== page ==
I have been refactoring an Angular project of mine to use TypeScript. I have been doing this for a few reasons:
- To be able to start using the ECMAScript 6 and beyond coding features.
- To make it easier to upgrade to Angular 2 in the future.
- To take advantage of TypeScrip’s typing and other features.
One of the issues I have come across while doing this exercise is that all my services are actually Angular Factories.
Angular has three types of services you can have to reuse logic across your application and they are services, factories, and providers.
Factories are typically the most common way to create these components. A factory is basically a function call that returns an object, and that object contains properties and functions.
Services are similar to factories except that they are instantiated when you call them. So the functionality you want to reuse, you would put the logic on the “this” keyword which is essentially attaching the functionality to the service itself.
When you use a service Angular will automatically call it using the “new” keyword.
Providers are a little more involved, but they are useful when you want to setup some configuration before before you actually call it. It is the only type of service that is available in the “config” section of a module which is executed first, so you can configure it and then call it later in a controller for example.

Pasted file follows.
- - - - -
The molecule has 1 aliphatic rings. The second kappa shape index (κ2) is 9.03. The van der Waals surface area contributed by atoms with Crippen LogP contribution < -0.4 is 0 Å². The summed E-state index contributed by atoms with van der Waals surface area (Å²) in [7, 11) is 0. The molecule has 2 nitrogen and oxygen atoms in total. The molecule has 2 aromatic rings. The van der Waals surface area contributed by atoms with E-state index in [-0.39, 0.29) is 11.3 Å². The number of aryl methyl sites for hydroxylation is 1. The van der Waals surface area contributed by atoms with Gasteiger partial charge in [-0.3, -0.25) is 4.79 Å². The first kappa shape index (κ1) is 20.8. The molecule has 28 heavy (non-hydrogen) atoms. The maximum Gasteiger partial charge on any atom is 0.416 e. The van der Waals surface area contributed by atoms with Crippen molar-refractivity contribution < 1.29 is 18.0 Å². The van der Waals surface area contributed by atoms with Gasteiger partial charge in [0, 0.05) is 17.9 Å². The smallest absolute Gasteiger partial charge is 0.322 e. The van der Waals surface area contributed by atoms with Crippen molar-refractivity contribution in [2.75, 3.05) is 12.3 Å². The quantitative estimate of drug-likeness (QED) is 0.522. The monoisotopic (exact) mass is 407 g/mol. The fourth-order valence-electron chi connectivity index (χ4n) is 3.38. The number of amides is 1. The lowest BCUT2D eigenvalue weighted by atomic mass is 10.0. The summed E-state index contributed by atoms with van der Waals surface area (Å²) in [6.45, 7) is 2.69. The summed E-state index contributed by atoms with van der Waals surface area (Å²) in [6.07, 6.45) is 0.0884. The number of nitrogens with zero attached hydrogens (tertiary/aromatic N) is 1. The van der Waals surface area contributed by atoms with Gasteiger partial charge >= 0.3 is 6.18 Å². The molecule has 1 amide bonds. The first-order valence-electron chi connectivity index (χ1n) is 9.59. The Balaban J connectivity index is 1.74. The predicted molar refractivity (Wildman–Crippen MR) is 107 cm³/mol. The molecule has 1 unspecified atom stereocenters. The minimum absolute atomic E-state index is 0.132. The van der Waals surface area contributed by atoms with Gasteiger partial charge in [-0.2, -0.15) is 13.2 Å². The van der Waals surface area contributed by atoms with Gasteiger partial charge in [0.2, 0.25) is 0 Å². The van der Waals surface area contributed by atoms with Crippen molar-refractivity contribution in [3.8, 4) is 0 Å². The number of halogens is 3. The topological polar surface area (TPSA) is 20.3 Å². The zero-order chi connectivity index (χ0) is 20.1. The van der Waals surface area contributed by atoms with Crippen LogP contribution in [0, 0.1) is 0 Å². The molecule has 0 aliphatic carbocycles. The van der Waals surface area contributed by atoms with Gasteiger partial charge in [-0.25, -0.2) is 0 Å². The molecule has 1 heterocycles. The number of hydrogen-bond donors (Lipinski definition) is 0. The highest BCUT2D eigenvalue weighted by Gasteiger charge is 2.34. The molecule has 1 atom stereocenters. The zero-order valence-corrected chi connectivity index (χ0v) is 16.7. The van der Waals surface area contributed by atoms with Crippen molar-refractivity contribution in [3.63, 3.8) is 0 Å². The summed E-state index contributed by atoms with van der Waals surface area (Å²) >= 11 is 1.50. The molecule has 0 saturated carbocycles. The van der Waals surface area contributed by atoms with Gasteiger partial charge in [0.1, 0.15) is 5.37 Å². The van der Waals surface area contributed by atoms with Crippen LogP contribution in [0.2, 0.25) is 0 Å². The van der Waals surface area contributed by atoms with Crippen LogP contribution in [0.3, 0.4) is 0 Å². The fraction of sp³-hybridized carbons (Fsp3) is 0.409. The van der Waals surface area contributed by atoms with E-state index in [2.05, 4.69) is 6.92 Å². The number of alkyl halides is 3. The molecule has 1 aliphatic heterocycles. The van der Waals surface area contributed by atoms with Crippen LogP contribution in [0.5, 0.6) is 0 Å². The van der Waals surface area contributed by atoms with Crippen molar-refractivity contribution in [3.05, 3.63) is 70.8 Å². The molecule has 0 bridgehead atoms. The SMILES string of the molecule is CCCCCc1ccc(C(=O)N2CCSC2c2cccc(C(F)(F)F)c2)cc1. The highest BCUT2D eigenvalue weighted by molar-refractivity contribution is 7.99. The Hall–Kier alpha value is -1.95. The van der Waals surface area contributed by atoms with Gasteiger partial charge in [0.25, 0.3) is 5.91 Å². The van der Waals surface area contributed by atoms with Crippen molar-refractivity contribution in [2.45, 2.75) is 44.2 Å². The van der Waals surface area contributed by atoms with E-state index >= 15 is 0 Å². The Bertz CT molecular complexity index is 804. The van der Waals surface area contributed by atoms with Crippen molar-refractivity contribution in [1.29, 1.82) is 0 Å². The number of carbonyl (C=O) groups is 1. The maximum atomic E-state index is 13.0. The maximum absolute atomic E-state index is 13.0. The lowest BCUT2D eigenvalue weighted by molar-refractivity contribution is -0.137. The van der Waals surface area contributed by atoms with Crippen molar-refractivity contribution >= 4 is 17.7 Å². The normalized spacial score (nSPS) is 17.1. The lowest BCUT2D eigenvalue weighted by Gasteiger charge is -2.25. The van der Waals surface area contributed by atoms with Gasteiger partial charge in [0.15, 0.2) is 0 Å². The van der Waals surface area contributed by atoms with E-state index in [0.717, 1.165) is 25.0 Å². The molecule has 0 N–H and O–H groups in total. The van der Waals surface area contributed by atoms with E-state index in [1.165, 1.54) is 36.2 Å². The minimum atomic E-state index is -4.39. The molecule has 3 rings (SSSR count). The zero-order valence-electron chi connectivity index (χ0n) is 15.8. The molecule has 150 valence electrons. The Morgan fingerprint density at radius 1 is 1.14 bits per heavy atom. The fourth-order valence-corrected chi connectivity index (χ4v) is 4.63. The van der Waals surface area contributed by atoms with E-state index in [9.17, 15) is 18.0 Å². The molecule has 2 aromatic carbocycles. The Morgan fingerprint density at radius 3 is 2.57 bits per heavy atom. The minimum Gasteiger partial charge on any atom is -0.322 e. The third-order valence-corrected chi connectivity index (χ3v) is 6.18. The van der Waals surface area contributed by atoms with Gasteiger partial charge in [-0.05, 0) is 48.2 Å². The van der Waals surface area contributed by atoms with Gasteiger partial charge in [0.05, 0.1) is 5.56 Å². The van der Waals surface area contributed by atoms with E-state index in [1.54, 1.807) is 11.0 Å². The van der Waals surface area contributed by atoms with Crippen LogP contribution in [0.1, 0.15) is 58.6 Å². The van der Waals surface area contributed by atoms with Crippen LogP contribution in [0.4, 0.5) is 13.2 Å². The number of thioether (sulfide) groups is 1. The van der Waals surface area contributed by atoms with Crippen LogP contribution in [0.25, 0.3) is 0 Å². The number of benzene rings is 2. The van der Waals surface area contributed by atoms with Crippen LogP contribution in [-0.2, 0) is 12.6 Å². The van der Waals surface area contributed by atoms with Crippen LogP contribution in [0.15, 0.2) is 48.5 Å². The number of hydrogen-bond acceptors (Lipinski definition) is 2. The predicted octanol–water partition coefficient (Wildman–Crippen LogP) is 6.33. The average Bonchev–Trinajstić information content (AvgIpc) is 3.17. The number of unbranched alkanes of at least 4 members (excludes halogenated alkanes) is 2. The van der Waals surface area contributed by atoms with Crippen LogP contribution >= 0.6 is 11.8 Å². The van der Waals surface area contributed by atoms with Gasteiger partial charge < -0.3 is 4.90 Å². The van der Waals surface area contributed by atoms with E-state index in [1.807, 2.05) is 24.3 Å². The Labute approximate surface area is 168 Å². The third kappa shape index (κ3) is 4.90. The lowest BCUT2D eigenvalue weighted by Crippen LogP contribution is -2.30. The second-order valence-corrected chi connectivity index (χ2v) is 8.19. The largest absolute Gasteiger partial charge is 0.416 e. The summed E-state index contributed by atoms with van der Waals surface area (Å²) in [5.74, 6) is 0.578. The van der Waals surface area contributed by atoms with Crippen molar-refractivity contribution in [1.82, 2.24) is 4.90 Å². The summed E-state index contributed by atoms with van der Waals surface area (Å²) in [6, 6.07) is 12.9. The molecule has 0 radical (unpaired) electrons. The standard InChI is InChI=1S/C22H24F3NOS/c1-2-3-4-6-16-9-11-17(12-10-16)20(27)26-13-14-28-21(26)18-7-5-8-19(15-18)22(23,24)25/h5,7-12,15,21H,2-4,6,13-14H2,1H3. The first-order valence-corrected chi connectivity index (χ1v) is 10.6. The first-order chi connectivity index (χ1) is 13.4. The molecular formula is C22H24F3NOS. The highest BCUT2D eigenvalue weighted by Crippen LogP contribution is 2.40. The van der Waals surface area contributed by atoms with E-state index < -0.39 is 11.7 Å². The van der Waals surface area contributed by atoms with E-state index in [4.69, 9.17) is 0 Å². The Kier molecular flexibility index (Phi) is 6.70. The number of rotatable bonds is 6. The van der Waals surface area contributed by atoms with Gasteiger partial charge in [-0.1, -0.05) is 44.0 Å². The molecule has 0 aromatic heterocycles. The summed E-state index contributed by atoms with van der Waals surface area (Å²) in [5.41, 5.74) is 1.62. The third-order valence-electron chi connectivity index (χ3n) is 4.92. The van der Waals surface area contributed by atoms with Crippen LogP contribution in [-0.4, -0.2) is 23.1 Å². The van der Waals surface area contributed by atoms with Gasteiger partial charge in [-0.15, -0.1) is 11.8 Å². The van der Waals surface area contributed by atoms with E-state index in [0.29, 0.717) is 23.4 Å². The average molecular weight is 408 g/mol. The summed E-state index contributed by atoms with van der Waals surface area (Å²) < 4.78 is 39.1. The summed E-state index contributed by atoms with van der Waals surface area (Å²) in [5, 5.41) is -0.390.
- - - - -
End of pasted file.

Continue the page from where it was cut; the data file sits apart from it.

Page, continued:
So in the code above. The greeting is being set in the configuration section which is called as soon as the module is loaded up. Then later, once the controller starts executing it’s code, the service is called returning the name that was setup in the configuration section earlier.
The problem in TypeScript
Because in TypeScript you create interfaces and then classes that implement those interfaces, factories will not new up your class. So the following will not work in TypeScript.
In the above code, the factory call out to Foo does not instantiate the Foo class, so it is returned as an empty object.
To get around this issue, I had to “new up”, instantiate the classes myself before I returned them as a factory.
Now my factory service point to my “instantiator” function which in turn, returns an instantiated Foo object.
So the lesson learned is: if you are going to use TypeScript with Angular (v1), you might as well start using services rather than factories as this will save you a step, but if you are going to use factories, remember to instantiate them first before you inject them into your code.